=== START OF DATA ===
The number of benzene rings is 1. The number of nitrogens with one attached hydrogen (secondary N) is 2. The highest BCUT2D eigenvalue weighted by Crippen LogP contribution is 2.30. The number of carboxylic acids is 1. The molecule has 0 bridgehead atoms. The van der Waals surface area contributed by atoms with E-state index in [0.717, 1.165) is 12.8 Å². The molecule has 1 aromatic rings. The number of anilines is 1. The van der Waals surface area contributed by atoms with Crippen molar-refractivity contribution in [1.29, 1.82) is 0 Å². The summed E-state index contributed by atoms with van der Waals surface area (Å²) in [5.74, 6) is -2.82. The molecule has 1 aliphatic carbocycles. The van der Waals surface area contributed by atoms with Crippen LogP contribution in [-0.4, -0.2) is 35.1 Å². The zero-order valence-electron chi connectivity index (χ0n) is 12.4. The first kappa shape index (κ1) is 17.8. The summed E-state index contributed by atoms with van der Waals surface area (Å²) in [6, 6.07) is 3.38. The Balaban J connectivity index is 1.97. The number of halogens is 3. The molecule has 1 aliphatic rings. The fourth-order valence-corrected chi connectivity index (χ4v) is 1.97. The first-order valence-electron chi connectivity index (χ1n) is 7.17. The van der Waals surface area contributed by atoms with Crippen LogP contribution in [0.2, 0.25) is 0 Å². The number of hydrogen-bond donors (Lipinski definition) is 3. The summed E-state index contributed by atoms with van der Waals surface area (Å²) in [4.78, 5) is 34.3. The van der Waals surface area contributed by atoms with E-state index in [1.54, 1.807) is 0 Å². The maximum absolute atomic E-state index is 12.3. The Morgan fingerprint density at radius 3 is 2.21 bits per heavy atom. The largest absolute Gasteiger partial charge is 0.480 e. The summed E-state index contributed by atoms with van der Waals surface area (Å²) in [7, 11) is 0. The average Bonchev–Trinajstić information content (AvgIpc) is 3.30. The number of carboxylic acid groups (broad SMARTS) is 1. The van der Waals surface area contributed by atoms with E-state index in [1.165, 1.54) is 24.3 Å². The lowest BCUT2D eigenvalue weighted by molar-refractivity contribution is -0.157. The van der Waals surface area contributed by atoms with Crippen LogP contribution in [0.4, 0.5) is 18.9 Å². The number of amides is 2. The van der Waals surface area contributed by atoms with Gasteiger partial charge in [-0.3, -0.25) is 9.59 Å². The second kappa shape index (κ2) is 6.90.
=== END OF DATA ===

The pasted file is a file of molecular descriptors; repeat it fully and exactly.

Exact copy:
The number of benzene rings is 1. The number of nitrogens with one attached hydrogen (secondary N) is 2. The highest BCUT2D eigenvalue weighted by Crippen LogP contribution is 2.30. The number of carboxylic acids is 1. The molecule has 0 bridgehead atoms. The van der Waals surface area contributed by atoms with E-state index in [0.717, 1.165) is 12.8 Å². The molecule has 1 aromatic rings. The number of anilines is 1. The van der Waals surface area contributed by atoms with Crippen molar-refractivity contribution in [1.29, 1.82) is 0 Å². The summed E-state index contributed by atoms with van der Waals surface area (Å²) in [5.74, 6) is -2.82. The molecule has 1 aliphatic carbocycles. The van der Waals surface area contributed by atoms with Crippen LogP contribution in [-0.4, -0.2) is 35.1 Å². The zero-order valence-electron chi connectivity index (χ0n) is 12.4. The first kappa shape index (κ1) is 17.8. The summed E-state index contributed by atoms with van der Waals surface area (Å²) in [6, 6.07) is 3.38. The Balaban J connectivity index is 1.97. The number of halogens is 3. The molecule has 1 aliphatic rings. The fourth-order valence-corrected chi connectivity index (χ4v) is 1.97. The first-order valence-electron chi connectivity index (χ1n) is 7.17. The van der Waals surface area contributed by atoms with Crippen LogP contribution in [0.2, 0.25) is 0 Å². The number of hydrogen-bond donors (Lipinski definition) is 3. The summed E-state index contributed by atoms with van der Waals surface area (Å²) in [4.78, 5) is 34.3. The van der Waals surface area contributed by atoms with E-state index in [1.54, 1.807) is 0 Å². The maximum absolute atomic E-state index is 12.3. The Morgan fingerprint density at radius 3 is 2.21 bits per heavy atom. The largest absolute Gasteiger partial charge is 0.480 e. The summed E-state index contributed by atoms with van der Waals surface area (Å²) in [7, 11) is 0. The average Bonchev–Trinajstić information content (AvgIpc) is 3.30. The number of carboxylic acid groups (broad SMARTS) is 1. The van der Waals surface area contributed by atoms with E-state index in [1.165, 1.54) is 24.3 Å². The lowest BCUT2D eigenvalue weighted by molar-refractivity contribution is -0.157. The van der Waals surface area contributed by atoms with Crippen LogP contribution in [0.4, 0.5) is 18.9 Å². The number of amides is 2. The van der Waals surface area contributed by atoms with Gasteiger partial charge in [-0.3, -0.25) is 9.59 Å². The second kappa shape index (κ2) is 6.90.